I live in Elmhurst, Queens. Many know it for its massive Asian population and for being home to many shopping centers. The streets are abundantly occupied by Thai, Chinese, Japanese, Vietnamese, Indonesian and Taiwanese restaurants (I'm sure I forgot some). Broadway is animated with people throughout the day strolling to the array of bubble tea shops, getting to the M or R trains or going out for groceries at the New Golden Sparkling Supermarket. For a while, I had overlooked Elmhurst's flaws mainly because I loved being a part of such a mixed neighborhood. I take pride in belonging to a close-knit area that lives in harmony with its various cultures and immense history.
I decided to write about my neighborhood this week because of a problem my friends and I have encountered (and that's actually happening to me on the train as I write this) not only in Elmhurst but in various parts of Queens. Now, I'm not in any way saying that this is the only place where this happens but I thought of it as my responsibility to record it. I am in no way implying that all men are this way. I’m simply putting in writing, what other women and I have had to endure on a daily basis.
Elmhurst, along with other neighborhoods, is plagued with men who feed off of the exploitation of the female body and the fear that emanates from it.
Every morning before work I leave at around 5:50 A.M. At first, I thought the streets would be empty at this time but they are fairly populated. The people in the subway are mostly men and I never thought much of this until now. I realize now that women do not come out before sunrise because they don’t feel safe. It's difficult being one of the two women waiting for the train while almost every man who walks by, tries to get as close as possible to my face and body. I jerk away each time even if I sense the slightest attempt to get close to me. I immediately become defensive and I can't help but look past my shoulder every few seconds. I walk up the stairs in fear that someone may want to touch me from behind. Or that I might hear a sneering voice behind my neck, telling me how "beautiful" I look while walking up the stairs.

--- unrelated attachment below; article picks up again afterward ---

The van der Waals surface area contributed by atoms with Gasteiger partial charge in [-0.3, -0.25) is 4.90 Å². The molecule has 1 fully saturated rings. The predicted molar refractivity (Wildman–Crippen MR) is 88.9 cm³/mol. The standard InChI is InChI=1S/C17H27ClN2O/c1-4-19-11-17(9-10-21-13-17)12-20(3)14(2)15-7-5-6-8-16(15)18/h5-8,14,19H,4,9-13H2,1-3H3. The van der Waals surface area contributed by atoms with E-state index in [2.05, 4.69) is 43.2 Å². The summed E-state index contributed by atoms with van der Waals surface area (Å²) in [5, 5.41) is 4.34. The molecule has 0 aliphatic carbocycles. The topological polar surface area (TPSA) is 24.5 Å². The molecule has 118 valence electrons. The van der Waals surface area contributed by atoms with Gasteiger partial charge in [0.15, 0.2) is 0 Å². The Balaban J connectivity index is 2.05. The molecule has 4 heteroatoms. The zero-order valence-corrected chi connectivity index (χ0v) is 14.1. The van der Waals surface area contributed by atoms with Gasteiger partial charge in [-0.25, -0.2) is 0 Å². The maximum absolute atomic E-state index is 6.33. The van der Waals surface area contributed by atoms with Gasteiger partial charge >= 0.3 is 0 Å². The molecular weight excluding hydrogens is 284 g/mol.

Sexual harassment (both verbal and physical) can happen all throughout the day, but in the absence of others, harassment is that much more threatening.
I have been smacked in inappropriate places. I've been followed, pulled, hollered at, honked at etc. Just last week on my wait to the train, a young man grabbed me by my arm and tried to pull me towards him as he whispered something incoherent and smiled at me. Once I finally got out from that altercation, I got on the train and was confronted by another man standing by the doors rubbing his crotch over his pants as he stared at me. THIS is why I purchased pepper spray. I no longer feel safe in the neighborhood I loved so much.
Personal space no longer applies to me in this neighborhood I once called my home. A man sees a woman walking down the street and sees it as an opportunity to cross a boundary and make her as uncomfortable as possible. It's as if they feed off of women being vulnerable victims. I hate having to walk down the street constantly looking behind me, checking to see if someone is trailing behind. Wearing earphones has become a necessity so I don't have to hear the inappropriate slurs, or the honking, or the whistling. I despise not being able to wear what I feel like wearing because I know men see certain wardrobe as an invitation to harass and exploit women. I try my hardest not to bring attention to myself when in reality the problem should be fixed from the other end. I have had to adjust my persona outside of the walls of my apartment because of this.
I hate to say it but I know I'm saying it for a lot of women when I say the only time I feel safe is when I have a man standing next to me. Men will only respect your personal space if another man is next to you because a lone woman is immediately an object. When I'm with my boyfriend, I can walk freely without being harassed and most of all, I feel safe. I can stand in the middle of a train without being stared down. But it shouldn’t be this way. I want to let my guard down and be able to walk down the streets calmly. I would like to think that I am sufficient for my own safety and that I am capable of getting where I need to be without fearing that I may be inappropriately stared at or sexually harassed.
Julia (Whitestone, NY)
Says she has been a victim multiple times. When she was learning how to ride a bike, a man blocked her with his car and asked her if she wanted to perform oral sex on him while he masturbated in the car. Another time, while walking back to work, a man followed Julia to her workplace and stood staring at her from outside the store. She also tells me of a time when men yelled out “slut” and “whore” as she was walking down the street.